The big beneficiaries of the growth in the field of shipping are actually the old shipping companies, which are also increasing their fleet of aircraft. FedEx currently has 679 aircraft, and UPS’s fleet numbers 572 aircraft, some owned and some leased.
Shipping companies have also benefited from technological developments in recent years. These are not only skimmers but also land transport using apps like Uber and Lift, and the expectation is that with the development of the autonomous vehicle, it will become a major means of transport for them.
Against the backdrop of rising demand in shipping, the delays in the global supply chain – created by the halting of shipping shipments following the “traffic jam” in the Suez Canal, due to the blockage of the lane by the Ever Given cargo ship – have led more and more companies to switch shipping. This is also supported by the fact that the huge congestion in ports is now leading many of them to deal with workers’ strikes, against the background of the demand for more working hours in the face of congestion. The longer these difficulties last, the greater the demand from consumers and businesses for fast air and land delivery services.
No wonder sea freight prices have doubled and air freight prices have skyrocketed by 200%. Quite a few companies that do not have an independent shipping system estimate that this phenomenon will not disappear soon. This week, for example, shoe store chain CEO Steve Madden said the jump in shipping prices is the company’s biggest challenge in the coming months. Israeli solar energy company Solaredge said with the release of its first quarter financial statements that operating profitability in the second quarter will hurt.
Good things are easy to get used to
Although more and more people are getting vaccinated and leaving home after the closures, there are quite a few reasons that support the continued growth of the air and land shipping industry. At UPS for example it has been estimated that the demand for air and land shipping will continue to grow this year thanks to the opening of more new businesses and the growing need for fast shipping services; Those who have had a good service experience (and fast delivery) will surely try this in the future as well.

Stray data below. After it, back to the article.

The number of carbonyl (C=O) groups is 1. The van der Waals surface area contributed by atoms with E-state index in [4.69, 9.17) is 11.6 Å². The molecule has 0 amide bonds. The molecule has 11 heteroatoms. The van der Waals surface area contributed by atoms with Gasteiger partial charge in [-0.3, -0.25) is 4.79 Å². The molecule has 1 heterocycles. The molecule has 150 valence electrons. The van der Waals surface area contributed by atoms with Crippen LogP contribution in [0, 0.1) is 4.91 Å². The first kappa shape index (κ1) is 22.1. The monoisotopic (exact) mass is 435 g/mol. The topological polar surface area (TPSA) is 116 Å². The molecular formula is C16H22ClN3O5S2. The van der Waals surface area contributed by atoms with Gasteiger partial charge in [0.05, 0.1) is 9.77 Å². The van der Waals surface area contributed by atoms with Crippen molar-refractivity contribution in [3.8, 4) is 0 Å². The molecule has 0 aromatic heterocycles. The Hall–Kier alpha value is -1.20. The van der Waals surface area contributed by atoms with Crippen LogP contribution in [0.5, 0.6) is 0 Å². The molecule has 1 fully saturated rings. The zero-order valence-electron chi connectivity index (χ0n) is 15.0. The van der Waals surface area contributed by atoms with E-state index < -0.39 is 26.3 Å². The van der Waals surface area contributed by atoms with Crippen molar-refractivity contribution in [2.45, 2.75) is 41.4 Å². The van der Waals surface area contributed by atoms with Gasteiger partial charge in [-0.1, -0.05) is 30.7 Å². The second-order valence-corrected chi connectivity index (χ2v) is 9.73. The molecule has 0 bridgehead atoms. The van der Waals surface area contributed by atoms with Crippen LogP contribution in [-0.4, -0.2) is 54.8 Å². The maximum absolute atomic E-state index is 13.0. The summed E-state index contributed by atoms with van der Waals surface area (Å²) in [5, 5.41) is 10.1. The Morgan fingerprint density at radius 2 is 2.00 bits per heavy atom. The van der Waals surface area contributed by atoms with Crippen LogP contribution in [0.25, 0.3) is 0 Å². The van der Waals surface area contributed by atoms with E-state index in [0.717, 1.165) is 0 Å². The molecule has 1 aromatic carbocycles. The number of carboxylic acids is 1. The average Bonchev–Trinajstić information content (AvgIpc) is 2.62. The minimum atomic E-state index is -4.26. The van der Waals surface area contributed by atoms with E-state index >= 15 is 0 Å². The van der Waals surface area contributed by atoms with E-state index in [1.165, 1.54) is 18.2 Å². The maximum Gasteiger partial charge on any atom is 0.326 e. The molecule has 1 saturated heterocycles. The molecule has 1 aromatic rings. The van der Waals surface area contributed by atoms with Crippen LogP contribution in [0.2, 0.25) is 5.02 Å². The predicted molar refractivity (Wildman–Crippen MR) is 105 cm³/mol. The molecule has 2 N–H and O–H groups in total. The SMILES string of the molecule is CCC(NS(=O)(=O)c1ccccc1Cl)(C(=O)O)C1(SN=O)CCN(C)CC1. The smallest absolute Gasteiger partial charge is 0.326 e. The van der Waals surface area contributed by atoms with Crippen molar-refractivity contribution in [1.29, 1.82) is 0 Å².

On top of that, many consumers today have more money thanks to government grants – so they can buy more remotely. The fact that many countries still do not receive tourists leaves more money in the pockets of consumers for online shopping.
However, it seems that most of the increase in air and land shipping activity will come from online growth. If in 2020 the global air freight market was estimated at $ 270.2 billion, by 2027 it is expected to grow by about 40% to over $ 376 billion, according to a report by research firm Valuates Reports. The fastest growing segment will be the express delivery. It is not surprising to find that the fastest growth will be in the Asian region, mainly thanks to the Chinese online giants.
The last factor in the growth of the air freight sector is precisely the struggle in Corona. Companies like FedEx and UPS are benefiting from the sharp rise in corona vaccine shipments – an area that is unlikely to go away in the coming years. UPS has so far shipped 196 million vaccine packets worldwide. Although about 200 million people have been vaccinated in the United States, in most of the world the vaccination process is far from over. No matter how you look at it, as long as it is here – and even after it disappears – the corona will continue to support air and land transport.